Cymraeg / English
Historic Landscapes in Wales
Since 1999, the Clwyd-Powys Archaeological Trust has been involved in work examining the historic character of areas defined by the Register of Historic Landscapes in Wales. This has been part of an ongoing pan-Wales project sponsored by Cadw and the Countryside Council for Wales, and the background to this is outlined below. The following pages detail the work done by CPAT. To look at these simply click on the map below or select an area from the menu bar.
Natural forces and human activity acting together over the last six thousand years have contributed to produce a landscape of great beauty and variety in Wales, a national asset that is essential both to our national identity and to our individual ‘sense of place’ and well-being. The diversity and imprint of human activity on the landscape is everywhere to be seen, from the enigmatic stone monuments of the prehistoric period and the magnificent castles and abbeys of the medieval period, to quite commonplace and typical features like field boundaries that can often be of great age. But the landscape is more than just attractive scenery or a record of the past; it also provides a place for us to live, work and sustain ourselves, through farming, forestry, tourism and so on, processes that all shape, and will continue to shape, the landscape.
Recognising and raising awareness of the importance and wealth of the historic fabric of the landscape has been the central theme and message of the non-statutory, Register of Landscapes of Historic Interest in Wales, the first part of which, covering thirty-six ‘outstanding’ landscapes, was published in January 1998. This is being compiled as a joint initiative between Cadw: Welsh Historic Monuments, the Countryside Council for Wales (CCW) and the International Council on Monuments and Sites (ICOMOS), working in collaboration with the four Welsh Archaeological Trusts, the Royal Commission on the Ancient and Historical Monuments of Wales and the Welsh unitary authorities.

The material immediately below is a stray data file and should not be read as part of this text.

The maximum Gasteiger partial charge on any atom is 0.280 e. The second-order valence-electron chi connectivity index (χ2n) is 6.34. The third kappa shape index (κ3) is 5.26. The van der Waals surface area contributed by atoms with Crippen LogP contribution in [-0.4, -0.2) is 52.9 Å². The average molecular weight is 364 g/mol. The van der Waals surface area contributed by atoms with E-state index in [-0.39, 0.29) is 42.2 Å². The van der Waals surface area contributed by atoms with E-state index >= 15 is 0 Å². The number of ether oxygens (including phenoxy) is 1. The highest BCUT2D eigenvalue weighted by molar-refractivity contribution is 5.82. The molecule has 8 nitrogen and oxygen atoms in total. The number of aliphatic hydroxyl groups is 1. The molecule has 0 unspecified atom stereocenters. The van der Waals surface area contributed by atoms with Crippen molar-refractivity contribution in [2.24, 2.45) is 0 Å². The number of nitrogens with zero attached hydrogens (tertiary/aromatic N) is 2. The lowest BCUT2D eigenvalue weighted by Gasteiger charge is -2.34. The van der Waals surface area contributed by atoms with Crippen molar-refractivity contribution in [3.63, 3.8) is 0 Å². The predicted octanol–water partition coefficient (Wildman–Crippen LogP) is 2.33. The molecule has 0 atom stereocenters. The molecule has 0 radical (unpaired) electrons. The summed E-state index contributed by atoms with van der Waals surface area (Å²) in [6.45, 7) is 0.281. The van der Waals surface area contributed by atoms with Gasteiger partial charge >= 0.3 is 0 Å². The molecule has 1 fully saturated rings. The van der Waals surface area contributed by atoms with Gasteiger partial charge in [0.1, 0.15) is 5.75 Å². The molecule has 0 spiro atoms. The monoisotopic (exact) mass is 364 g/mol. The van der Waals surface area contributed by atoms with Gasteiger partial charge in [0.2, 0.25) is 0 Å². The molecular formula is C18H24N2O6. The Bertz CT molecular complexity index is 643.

The Historic Landscapes Register provides a first step, a national overview of the historic content of the Welsh landscape. The next step, so essential to the process of informing the way in which aspects of the historic landscape may be managed, is to make available more detailed information about the character of this landscape at a more local level. This is achieved through a process known as historic landscape characterisation which has been developed in Wales jointly by Cadw, the CCW and the Welsh Archaeological Trusts. This involves the identification of geographically definable and mappable areas of historic character, as determined by the range and distribution of surviving archaeological and historical features and the main types of historical land use patterns or historic 'themes' that have shaped the area. The key historic characteristics of the area are then identified along with recommendations for their positive management.
This report is one of a series of landscape characterisation exercises being undertaken by the Welsh Archaeological Trusts with grant-aid from Cadw. These studies will initially concentrate on those areas identified on the Historic Landscapes Register, although it is accepted that the whole of the Welsh landscape can be said to be, in one way or another, historic. Information is being prepared in a form which is compatible to the CCW’s landscape assessment and decision making methodology, known as LANDMAP. It will be made available to a wide range of organisations and will feed into various initiatives to protect and manage the Welsh countryside, most notably the Tir Gofal agri-environment scheme. It is also seen as making a particularly important contribution to raising awareness and heightening a feeling of local distinctiveness.
The Historic Landscapes Register and these characterisation exercises fully acknowledge the dynamic and evolving nature of the landscape. They promote the view that protecting the legacy of the past in the landscape is not to be achieved by preventing change or fossilising the landscape but rather by informing the process of change, creating tomorrow's landscapes without necessarily sacrificing the best of yesterday's.
Richard Avent & Richard Kelly
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